Analysis Of Farewell My Concubine

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Despite the obvious lack of democratic institutions and political system, the CCP has long been portraying itself as the representative of the “fundamental interests of the overwhelming majority of the Chinese people (最广大人民群众的根本利益)”1. The idea behind such a statement is a legitimacy based on support of the masses. This populist nature of the regime was highly visible during the Mao period, when the Party claimed to have built a better society for the majority of the population and increased its popularity particularly through ideological control and mass mobilization. And the pursuit of popular support, with facts or propaganda, remains a basis for the rule of the CCP until today.
A. A Legitimacy Based on the Claim of Building a Better World
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It was in conformity with the communist ideology, while also being a political move to gain more support. During the empirical ages, officials and nobilities had enormous privileges compared to commoners. Not only did the latter possess few political, economic or social resources, they struggled for living and justice was beyond reach. As we can see in Farewell My Concubine, during the Warlord Period, which was shortly after the end of the Qing Dynasty (1644­1911), children in the opera troupe were trained in ruthless manners and harsh conditions in order to get a skill with which they could earn a living; and the former imperial eunuch still had the power and wealth to hold extravagant birthday celebrations and could rape commoners like Dieyi without any legal consequences. Bare survival was the major struggle for many at the bottom of the society and injustice was more than common. And contrary to many people’s expectations, the Republic of China did not dramatically change the situation. Although modern democratic political institutions were introduced, the regime was highly corrupted and incompetent in consolidating power or stabilizing economy. In F arewell My Concubine, we see undisciplined soldiers in opera house, easily bribed judge and acquittal based on a general’s short notice instead of sound evidence. Changes did happen, but there was also remarkable consistency in people’s…show more content…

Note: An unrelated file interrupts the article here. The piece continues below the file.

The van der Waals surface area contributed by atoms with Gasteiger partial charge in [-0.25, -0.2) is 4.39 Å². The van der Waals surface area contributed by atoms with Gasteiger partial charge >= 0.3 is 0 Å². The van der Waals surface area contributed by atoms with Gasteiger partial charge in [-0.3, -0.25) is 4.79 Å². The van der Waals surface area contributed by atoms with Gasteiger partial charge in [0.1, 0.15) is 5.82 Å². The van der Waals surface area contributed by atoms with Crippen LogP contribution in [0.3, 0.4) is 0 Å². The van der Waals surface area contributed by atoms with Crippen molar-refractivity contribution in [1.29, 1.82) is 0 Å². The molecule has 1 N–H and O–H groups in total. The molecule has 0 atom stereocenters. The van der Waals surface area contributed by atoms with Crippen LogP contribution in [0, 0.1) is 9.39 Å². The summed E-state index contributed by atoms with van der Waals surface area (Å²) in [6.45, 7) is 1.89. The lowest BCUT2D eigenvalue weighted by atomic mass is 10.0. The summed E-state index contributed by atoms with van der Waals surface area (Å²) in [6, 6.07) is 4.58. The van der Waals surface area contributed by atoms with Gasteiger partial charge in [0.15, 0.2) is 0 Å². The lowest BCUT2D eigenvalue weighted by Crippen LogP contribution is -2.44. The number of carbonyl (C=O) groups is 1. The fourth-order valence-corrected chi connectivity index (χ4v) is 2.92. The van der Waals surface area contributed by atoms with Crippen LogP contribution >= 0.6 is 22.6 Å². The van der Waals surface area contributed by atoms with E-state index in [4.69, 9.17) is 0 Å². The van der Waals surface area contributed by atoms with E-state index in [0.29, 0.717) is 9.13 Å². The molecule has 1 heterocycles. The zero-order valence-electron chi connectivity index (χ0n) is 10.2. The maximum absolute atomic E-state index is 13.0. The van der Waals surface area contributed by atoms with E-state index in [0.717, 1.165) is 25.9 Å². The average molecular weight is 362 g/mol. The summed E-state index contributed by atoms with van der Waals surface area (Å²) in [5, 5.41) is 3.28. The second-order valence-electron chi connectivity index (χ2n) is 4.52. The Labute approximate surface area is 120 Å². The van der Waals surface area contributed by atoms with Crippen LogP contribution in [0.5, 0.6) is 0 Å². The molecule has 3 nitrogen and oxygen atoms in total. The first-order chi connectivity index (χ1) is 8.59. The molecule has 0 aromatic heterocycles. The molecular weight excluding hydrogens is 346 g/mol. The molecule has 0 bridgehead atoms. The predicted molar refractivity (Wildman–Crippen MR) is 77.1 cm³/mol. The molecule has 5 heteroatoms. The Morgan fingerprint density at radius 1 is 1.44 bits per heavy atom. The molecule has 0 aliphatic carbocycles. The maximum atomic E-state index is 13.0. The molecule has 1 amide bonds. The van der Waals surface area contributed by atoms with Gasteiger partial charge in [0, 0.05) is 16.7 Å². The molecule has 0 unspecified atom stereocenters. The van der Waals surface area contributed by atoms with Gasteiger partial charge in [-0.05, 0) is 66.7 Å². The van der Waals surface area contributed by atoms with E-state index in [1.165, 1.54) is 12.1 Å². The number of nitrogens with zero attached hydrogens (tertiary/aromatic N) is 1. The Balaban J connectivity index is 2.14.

What else specifically happened during Maoist period ? Which specific elements have we forgotten ? As it is mentioned in M ao’s invisible hand by Perry and Hailmann, “China’s governance techniques are marked by a signature Maoist stamp that conceives of policy making as a process of ceaseless change, tension management, and ad­hoc adjustment”7. Thus, the answer remains in the effective adaptability of the regime through a unique way of policy making, whose flexibility linked with history and permanent policy style played an important role.First and foremost, to explain the incredible adaptability of the communist regime in China, an important part of the academia underlined the important role played by the institutions. According to Andrew Nathan, professor of political science at Columbia University specialised in Chinese politics, the source of Chinese resilience remains in the “institutionalization of the elite succession process and containment of factionalism as well as its success in fostering a “high level of acceptance” through various “input institutions” — local elections, letters­and­visits departments (...)”8... Such an opinion is shared by David Shambaugh, who depicted the CCP as a resilient institution which benefited from “a range of
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